When taking the Advanced Open Water Course, it’s the night dive that most people are, quite naturally, a bit wary of. Most people end up loving it, although if the correct procedures aren’t followed it can be nerve wracking. Dive Master Candidate Eain wrote a blog for us about his range of night diving experiences – the good, the bad and the alien!…
“There’s something about a night dive that makes everyone a little nervous the first time. My experience was no different. Sitting on the edge of the boat geared up, ready to back roll into the darkness below you, nerves start to kick in. I was not sure what to expect from the dive.
For myself and my buddy, we were travelling around Indonesia and had not been under the water in around 10 months. So we were a bit rusty on our skills and wanted to get in the water before we started our PADI Advanced Open Water Certification. We chose to do a night dive as we had not had a chance to experience one before. On reflection, we should have asked – or been asked by the dive centre – to take a refresher or a shallow day dive first. Hello captain hindsight!
As I entered the water I was full of nerves, and it was not until we descended and got our bearings before they started to settle. Not being able to see the bottom or any topography around you, and only being able to see the spot of light from your torch can be unsettling. As the dive continued I began to relax and get a feel for the experience, although I did not manage to see a lot of marine life. The bio-luminescence from the plankton amazed me though, and when we all turned our torches to face our chests, slight movements from our hands lit up the water around us, sort of like fireworks underwater. As the dive continued with poor visibility (as our torches were not the brightest) my buddy and I managed to cause some problems. Our lack of night dive experience coupled with time out of the water caused us to become very disorientated. Somehow we managed to ask each other for our air, and answered both thinking the other was our dive leader! Needless to say we were both low on air (50bar). Simultaneously we both signalled to go up, and then continued to the surface. Upon reaching the surface we both realised our mistake, made worse by both forgetting to perform a safety stop.
Following this the assistant surfaced, and was not too pleased with us. I can’t remember his exact words but they were not kind, and at some point he told us we should not even be certified divers, which was not a comment we were pleased to hear! Following this experience I can safely say that I was not overly keen on night diving, and did not believe it was an experience worthwhile doing. However this mentality was soon to change…
After completing my Advanced Open Water on Gili Trawangan I continued my travels to Thailand, where I decided to complete my Divemaster training with Master Divers on Koh Tao. This was one of the best decisions I have ever made as it has been a great experience. During this time, I’ve made several night dives and grown to love them. The schedule was tight for the course and the time constraints I had, so it became practical to make up dives and increase my logged dives by night diving. As I have become more experienced, I have been able to get more out of night diving, including navigation of dives sites at night, and knowing where and how to look for elusive marine life, which in some cases is far more active at night, or in some cases the opposite. It really is an amazing experience when you do it properly – it’s a bit like being in space, and so interesting to see more marine life and note how the species and behaviour changes from what you see during the day.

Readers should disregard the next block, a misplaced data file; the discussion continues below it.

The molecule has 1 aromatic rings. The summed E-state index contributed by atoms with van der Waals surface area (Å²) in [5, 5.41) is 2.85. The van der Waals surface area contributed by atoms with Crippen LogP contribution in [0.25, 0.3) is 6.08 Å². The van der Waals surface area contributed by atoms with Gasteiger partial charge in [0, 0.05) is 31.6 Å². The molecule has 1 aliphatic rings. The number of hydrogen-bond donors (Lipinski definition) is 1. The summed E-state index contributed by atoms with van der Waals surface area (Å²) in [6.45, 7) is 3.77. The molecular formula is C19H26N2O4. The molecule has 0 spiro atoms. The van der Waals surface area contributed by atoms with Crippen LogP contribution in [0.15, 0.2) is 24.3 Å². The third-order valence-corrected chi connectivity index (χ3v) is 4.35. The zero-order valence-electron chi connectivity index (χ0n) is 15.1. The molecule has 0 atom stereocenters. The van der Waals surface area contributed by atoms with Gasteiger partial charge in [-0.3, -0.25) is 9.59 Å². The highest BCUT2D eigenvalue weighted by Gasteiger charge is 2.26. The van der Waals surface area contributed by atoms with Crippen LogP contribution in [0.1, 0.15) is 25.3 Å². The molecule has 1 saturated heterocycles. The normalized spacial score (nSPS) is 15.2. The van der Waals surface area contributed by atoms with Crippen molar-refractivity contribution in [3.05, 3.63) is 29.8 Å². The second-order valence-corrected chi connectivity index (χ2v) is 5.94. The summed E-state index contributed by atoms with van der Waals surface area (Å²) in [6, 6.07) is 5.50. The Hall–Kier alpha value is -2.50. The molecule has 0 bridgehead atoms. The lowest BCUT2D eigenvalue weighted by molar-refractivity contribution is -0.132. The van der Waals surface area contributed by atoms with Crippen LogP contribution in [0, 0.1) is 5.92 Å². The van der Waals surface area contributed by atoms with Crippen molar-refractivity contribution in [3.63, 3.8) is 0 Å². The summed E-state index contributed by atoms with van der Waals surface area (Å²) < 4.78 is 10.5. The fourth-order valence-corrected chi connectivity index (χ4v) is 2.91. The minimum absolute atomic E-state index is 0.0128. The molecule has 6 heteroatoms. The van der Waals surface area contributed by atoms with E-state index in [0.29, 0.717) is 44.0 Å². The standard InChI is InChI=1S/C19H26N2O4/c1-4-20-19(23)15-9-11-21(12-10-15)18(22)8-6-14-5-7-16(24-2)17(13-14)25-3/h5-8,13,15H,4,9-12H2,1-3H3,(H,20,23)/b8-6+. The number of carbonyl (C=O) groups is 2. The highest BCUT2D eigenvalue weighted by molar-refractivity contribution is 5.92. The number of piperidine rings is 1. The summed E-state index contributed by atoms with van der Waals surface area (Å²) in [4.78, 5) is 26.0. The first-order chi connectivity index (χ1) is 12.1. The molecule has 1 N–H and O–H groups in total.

All this led to my final dive on Koh Tao (for the time being), being a night dive at Pottery, which is a site I know well. Along with this being the best night dive I have ever been on, I would put it very close to being one of the most interesting and diverse dives I have ever done. Perhaps symbolically, on this dive I was once again with the same buddy from my first ever night dive back in Indonesia. We managed to find 2 different species of puffer fish, some flat worms, blue spotted stingrays, several species of moray eel – some of which we need to look into as we are unsure of exactly which type they were! We also spotted the most intriguing organism which appeared at first glance to be some sort of jellyfish, only it was sitting on a small piece of coral, and it was still. Could it be some sort of star fish crossed with a jellyfish? Or perhaps it was an alien?! I did not have a camera with me so couldn’t get any pictures, but so far I am struggling to find any images or info on this organism. My research into this will have to continue, but being unable to find it makes me want to get back into the water to discover more!”
Eain’s experience is actually a pretty great case study for night diving. Can you pin point all the areas where things should/could have been done differently? It is important that you are well prepared for your first night dive, which includes having dived recently through the day, having the correct equipment, and being under the direct supervision of a PADI pro. If you’d like to learn more about night diving you can take the PADI Night Diver specialty course. Or for an altogether different experience join one of our UV Night Dives. It’s a whole different world down there at night – and it’s awesome!